TITLE

Hearts and minds

AUTHOR(S)
Knight, Helen
PUB. DATE
July 2002
SOURCE
Engineer (00137758);7/19/2002, Vol. 291 Issue 7608, p24
SOURCE TYPE
Periodical
DOC. TYPE
Article
ABSTRACT
Focuses on the relationship between scientific policy and public engagements in Great Britain. Factors contributing to negative attitudes towards technology; Need to educate people of the things science can and can not do; Study on public attitudes towards and tolerance of risk and hazards associated with the acceptance of innovation.
ACCESSION #
7360816

 

Related Articles

  • Public values and public failure in US science policy. Bozeman, Barry; Sarewitz, Daniel // Science & Public Policy (SPP);Apr2005, Vol. 32 Issue 2, p119 

    Domestic science policy in the United States is linked inextricably to economic thinking. We seek to develop a practical analytical framework that confronts the manifest problems of economic valuing for science and technology activities. We argue that pervasive use of market valuation,...

  • The role of 'public opinion' in the UK animal research debate. Hobson-West, P. // Journal of Medical Ethics;Jan2010, Vol. 36 Issue 1, p46 

    Animal research remains a deeply controversial topic in biomedical science. While a vast amount has been written about the ethical status of laboratory animals, far less academic attention has been devoted to the public and, more specifically, to public opinion. Rather than what the public...

  • How BSE crisis forced Europe out of its complacency. Butler, Declan // Nature;1/2/1997, Vol. 385 Issue 6611, p6 

    Relates the history of the crisis in Europe surrounding the discovery of a probable link between bovine spongiform encephalopathy in beef and the occurrence of Creutzfeldt-Jakob disease (CJD) in humans. The controversy surrounding the way the British government communicated the dangers; The...

  • Voice of US science struggles to be heard. Macilwain, Colin // Nature;1/2/1997, Vol. 385 Issue 6611, p10 

    Discusses the political implications of scientific advice to the United States government. The concern over scientists with agendas; The way the public views the government's handling of Gulf War Syndrome; The battle over new clean air rules by the Environmental Protection Agency; The attitudes...

  • The Principles of Public Engagement: At the Nexus of Science, Public Policy Influence, and Citizen Education. Wooden, Ruth // Social Research;Fall2006, Vol. 73 Issue 3, p1057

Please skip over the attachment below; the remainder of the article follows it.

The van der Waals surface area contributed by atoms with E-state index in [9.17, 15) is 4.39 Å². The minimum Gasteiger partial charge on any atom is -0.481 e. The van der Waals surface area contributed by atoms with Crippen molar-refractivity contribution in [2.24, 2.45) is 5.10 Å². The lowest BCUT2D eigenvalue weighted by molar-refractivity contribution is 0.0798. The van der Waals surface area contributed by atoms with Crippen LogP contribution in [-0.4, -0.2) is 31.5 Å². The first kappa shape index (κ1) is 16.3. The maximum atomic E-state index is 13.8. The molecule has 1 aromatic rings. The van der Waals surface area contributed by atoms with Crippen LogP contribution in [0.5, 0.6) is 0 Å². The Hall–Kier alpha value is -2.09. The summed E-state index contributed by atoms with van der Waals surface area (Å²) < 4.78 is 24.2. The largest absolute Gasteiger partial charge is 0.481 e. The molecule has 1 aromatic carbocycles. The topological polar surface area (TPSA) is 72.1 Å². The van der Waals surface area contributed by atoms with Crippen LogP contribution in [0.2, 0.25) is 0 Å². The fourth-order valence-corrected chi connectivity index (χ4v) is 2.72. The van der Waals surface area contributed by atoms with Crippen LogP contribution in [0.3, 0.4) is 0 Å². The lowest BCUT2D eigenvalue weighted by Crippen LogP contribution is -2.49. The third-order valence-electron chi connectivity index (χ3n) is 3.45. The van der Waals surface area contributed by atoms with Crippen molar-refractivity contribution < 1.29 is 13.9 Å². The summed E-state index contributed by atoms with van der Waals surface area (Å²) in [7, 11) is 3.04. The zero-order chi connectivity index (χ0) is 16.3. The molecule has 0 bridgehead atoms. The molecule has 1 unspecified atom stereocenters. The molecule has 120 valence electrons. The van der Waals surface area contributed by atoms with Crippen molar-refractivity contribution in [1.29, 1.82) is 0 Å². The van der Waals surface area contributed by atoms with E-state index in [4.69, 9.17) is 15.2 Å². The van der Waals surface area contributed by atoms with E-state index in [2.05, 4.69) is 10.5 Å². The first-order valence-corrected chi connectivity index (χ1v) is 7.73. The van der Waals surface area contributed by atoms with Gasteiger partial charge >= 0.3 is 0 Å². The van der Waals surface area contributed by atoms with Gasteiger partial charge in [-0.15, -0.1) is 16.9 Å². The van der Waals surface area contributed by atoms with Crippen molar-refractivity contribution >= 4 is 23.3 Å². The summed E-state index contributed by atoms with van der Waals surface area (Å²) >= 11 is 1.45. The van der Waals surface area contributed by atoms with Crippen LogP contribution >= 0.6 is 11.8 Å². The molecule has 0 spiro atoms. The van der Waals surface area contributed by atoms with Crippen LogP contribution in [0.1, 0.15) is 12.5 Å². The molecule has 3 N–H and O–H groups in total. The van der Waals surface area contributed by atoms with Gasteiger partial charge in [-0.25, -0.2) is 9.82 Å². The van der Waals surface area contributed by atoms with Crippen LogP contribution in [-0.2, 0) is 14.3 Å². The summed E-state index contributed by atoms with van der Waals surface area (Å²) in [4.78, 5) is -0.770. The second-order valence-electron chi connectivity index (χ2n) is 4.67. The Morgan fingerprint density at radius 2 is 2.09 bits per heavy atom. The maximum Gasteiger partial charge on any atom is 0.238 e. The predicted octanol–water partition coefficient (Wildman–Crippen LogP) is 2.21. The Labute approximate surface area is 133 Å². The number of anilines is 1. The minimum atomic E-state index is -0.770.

The article asserts that understanding and employing the basic principles of public engagement is the first step in creating the conditions under which science and public opinion come together to produce good public policy in the U.S. The author suggests that scientists have the responsibility...

  • Now hear this.  // New Scientist;03/04/2000, Vol. 165 Issue 2228, p3 

    Editorial. Comments on the role of scientific research in public reaction to vested interests. How both companies and governments can be sensitive to recognizing new scientific theories; Examples of discoveries that were only accepted by the public after a lengthy period of time; How corporate...

  • A political knowledge gap? Stalker, Matt // TCE: The Chemical Engineer;Jun2010, Issue 828, p53 

    The article discusses the results of the latest icheme.org poll on whether British politicians know enough about science and engineering. Eighty-four percent of respondents believed that there was no significant improvement in political understanding of science and engineering in the last...

  • Public Opinion Research in Czechoslovakia. Otava, Jiří // Social Research;Spring/Summer1988 Part II, Vol. 55 Issue 1/2, p247 

    The article discusses the conflicting attitude towards public-opinion research of the decision-making center in Czechoslovakia, which is mainly the Politbureau and the apparatus of the Communist Party of Czechoslovakia. The article says that the uncertainty is due to the contradiction between...

  • Editorial: 'Nanoethics in the Asian Context'. Hongladarom, Soraj // NanoEthics;Sep2012, Vol. 6 Issue 2, p117 

    An introduction is presented in which the editor discusses various reports within the issue on topics including public perception of Iran's nanotechnology, a comparison of nanoethics environment between the European Union (EU) and China, and expectations in policy documents related to science...

Share

Read the Article

Courtesy of THE LIBRARY OF VIRGINIA

Sorry, but this item is not currently available from your library.

Try another library?
Sign out of this library

Other Topics